The Supreme Court's decision in Port Otago Limited v Environment Defence Society[1], released yesterday, unanimously found that the Court of Appeal erred in holding that the ports policy in the New Zealand Coastal Policy Statement (NZCPS) was subordinate to the policies which directed that certain effects be avoided.

In coming to that conclusion, the Supreme Court has provided guidance as to how plan makers should address the conflicts between competing policies in national policy statements (NPSs) made under the Resource Management Act 1991 (RMA).

Gerald Lanning and Chris Ryan of Simpson Grierson’s Planning and Environment team are representing Auckland Council in the Royal Forest and Bird Protection Society of New Zealand v New Zealand Transport Agency appeal, which was heard by the Supreme Court in November 2021 (that decision is still reserved). As a part of that appeal, they also made submissions to the Supreme Court on behalf of Auckland Council during its hearing of the Port Otago appeal.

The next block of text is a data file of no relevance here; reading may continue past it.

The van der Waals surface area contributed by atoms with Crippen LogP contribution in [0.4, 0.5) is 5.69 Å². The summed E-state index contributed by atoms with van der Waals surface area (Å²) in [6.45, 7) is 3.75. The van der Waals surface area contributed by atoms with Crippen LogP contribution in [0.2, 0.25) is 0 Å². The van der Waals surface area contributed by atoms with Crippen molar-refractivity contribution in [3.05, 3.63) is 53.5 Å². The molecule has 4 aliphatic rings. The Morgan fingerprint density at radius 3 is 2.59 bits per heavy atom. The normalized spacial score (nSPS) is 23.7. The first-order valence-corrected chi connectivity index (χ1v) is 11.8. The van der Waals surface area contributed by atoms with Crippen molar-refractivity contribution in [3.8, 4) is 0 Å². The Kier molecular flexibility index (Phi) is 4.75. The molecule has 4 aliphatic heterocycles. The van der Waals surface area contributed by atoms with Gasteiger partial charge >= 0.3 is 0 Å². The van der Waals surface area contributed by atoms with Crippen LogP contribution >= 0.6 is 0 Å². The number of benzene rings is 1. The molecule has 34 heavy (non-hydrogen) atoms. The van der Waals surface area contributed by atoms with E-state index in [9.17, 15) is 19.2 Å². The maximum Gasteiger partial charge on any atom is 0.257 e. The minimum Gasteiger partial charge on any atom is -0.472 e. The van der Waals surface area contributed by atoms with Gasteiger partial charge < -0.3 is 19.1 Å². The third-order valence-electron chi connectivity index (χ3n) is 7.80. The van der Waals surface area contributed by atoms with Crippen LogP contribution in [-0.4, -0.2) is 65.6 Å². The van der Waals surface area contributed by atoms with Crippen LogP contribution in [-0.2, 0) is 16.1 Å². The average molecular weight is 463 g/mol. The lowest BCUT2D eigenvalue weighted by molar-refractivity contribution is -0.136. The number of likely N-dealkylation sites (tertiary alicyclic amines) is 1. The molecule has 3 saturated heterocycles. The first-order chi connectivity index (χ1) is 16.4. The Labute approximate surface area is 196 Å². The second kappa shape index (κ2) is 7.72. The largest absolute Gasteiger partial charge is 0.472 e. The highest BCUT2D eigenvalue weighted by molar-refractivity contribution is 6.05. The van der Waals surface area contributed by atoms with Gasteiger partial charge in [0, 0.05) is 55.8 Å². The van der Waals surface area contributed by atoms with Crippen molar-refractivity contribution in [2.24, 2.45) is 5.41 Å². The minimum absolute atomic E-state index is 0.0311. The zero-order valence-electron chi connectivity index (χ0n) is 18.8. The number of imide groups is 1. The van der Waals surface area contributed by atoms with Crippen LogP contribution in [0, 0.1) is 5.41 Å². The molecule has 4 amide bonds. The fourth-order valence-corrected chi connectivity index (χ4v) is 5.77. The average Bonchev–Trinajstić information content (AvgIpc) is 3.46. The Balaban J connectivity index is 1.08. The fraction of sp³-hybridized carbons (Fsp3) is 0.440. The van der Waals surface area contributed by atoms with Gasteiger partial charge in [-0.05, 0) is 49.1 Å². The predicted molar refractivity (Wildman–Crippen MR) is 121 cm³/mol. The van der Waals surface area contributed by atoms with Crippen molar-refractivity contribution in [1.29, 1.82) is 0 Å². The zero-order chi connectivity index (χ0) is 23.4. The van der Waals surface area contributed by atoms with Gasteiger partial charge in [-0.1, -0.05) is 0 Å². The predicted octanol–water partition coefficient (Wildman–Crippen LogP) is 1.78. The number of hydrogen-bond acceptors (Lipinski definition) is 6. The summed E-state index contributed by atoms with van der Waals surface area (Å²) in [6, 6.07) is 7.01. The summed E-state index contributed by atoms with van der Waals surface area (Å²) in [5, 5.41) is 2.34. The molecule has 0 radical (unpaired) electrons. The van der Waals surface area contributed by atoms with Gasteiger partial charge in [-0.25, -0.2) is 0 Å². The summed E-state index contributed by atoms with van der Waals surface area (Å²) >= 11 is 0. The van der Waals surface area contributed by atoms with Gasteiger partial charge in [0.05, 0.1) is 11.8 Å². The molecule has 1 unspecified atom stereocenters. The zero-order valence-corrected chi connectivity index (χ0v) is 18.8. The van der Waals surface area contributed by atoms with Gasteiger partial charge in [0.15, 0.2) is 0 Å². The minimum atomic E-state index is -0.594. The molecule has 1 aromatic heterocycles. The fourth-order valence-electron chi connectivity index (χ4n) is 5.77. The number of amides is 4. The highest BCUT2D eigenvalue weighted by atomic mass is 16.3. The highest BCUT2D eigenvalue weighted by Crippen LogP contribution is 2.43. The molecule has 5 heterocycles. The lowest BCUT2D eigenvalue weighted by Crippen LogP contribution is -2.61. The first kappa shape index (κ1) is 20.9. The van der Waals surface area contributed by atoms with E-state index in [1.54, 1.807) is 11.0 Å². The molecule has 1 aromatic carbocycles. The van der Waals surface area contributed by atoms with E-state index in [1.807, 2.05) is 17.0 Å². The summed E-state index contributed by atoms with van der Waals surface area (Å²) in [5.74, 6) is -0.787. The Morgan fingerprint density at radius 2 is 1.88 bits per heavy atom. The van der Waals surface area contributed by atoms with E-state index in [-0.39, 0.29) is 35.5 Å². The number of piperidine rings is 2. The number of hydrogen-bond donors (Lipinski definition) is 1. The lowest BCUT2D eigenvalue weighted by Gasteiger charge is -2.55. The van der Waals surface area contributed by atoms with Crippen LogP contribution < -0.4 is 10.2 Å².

In this article we briefly discuss the background to the proceedings, the Supreme Court’s decision, and its impact.

Key points

  • The Supreme Court's decision represents a slight softening of the approach it took in its 2014 King Salmon decision.

  • The Court held that in "giving effect" to directive policies within NPSs that conflict, regional policy statements and plans should seek to reconcile that conflict.

  • Where such conflicts cannot be entirely resolved at the plan-making stage, decision-makers on applications for resource consents must undertake a structured analysis to determine whether the policies can be reconciled or whether one must prevail.

Background and the Court of Appeal’s decision